Yisrael Beytenu on Sunday filed a petition with the Central Elections Committee, in an initial move to seek the disqualification of Balad leader Sami Abou Shehadeh from running in the November 1 election.
The letter asked members of the committee to put their names to the petition against Abou Shehadesh. A formal request for the disqualification would require the approval of at least a third of the 34 members of the election committee.
In a statement, Yisrael Beytenu said that Abou Shahadeh “must be outside of the Israeli Knesset. One who denies the existence of the State of Israel and does not recognize it as a Jewish and democratic state is not worthy of being part of [the Knesset] — it is fitting for him to be part of the parliament in Ramallah, that’s his place.”
The request was submitted under Article 7A of the Basic Law of the Knesset, which states that the candidacy of a member of the Knesset must be disqualified if their actions or statements have the effect of denying the existence of the State of Israel as a Jewish and democratic state, inciting racism, or supporting an armed struggle of an enemy state or a terrorist organization against the State of Israel.
The petition was initially signed by Yisrael Beytenu’s representatives on the Central Elections Committee — MK Limor Magen Telem and Roman Gervitz.
The chair of the Meretz faction, Knesset member Michal Rozin, has already said her party would oppose this request.
Responding to the petition, Balad said it was “an attempt to silence the uncompromising political voice” of Abou Shehadeh.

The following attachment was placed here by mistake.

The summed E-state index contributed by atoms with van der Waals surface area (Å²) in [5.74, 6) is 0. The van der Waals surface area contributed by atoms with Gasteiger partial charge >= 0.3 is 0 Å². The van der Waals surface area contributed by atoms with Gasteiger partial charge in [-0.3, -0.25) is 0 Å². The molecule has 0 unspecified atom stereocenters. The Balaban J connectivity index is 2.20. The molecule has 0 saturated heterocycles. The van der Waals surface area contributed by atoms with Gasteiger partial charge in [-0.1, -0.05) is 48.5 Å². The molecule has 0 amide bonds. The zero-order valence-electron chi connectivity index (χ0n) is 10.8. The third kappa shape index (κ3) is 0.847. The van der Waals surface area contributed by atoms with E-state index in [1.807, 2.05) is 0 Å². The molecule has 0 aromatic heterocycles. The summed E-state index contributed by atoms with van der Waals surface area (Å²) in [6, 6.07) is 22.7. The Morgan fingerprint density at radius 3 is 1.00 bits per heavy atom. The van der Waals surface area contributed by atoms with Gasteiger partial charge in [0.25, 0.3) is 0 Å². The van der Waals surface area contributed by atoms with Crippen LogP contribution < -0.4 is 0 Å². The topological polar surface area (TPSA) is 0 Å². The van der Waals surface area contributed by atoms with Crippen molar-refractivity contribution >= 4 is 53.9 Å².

Abou Shahadeh told Army Radio that he believed Finance Minister Avigdor Liberman, the head of Yisrael Beytenu, made the move to attract headlines as his own right-wing party hovers near the electoral threshold, according to recent polling.
“I’m not interested in this violent man [Liberman], who supports transferring [Arab citizens out of Israel]… Liberman is not far from the electoral threshold and therefore is trying to attract extremist voters,” Abou Shahadeh said.
Balad split off from Hadash and Ta’al, the other two parties making up the Joint List, on Thursday, in a move that threatens to upend the political status quo ahead of the November 1 elections.
The impact of the move remains unclear. On the one hand, the splintering of Arab representatives has been proven over the years to bring down Arab turnout, which is already expected to plummet to record lows for the long-underrepresented minority. However, in the unlikely event of Balad, Hadash-Ta’al and Ra’am all managing to cross the threshold, they could deal a major blow to Netanyahu’s chances of forming a narrow right-wing government.
In several previous races, Likud petitioned the Central Elections Committee to have Balad members and the party as a whole disqualified, arguing that the Arab nationalist, anti-Zionist faction and its representatives incite terrorism. In each of those cases, though, the High Court of Justice ruled against Likud and other right-wing allies who filed the petitions.
However, a senior official in the pro-Netanyahu bloc of parties told the Ynet news site on Friday that the Likud chairman now prefers for Balad to be allowed to run so that it can further splinter the Arab electorate and waste the votes of those who choose to back Balad if, as expected, it fails to cross the electoral threshold of 3.25 percent of the national vote.
This time around, Netanyahu will work behind the scenes to ensure that no one from his right-wing, religious bloc files a petition to disqualify Balad, the senior official told Ynet.
Amy Spiro contributed to this report.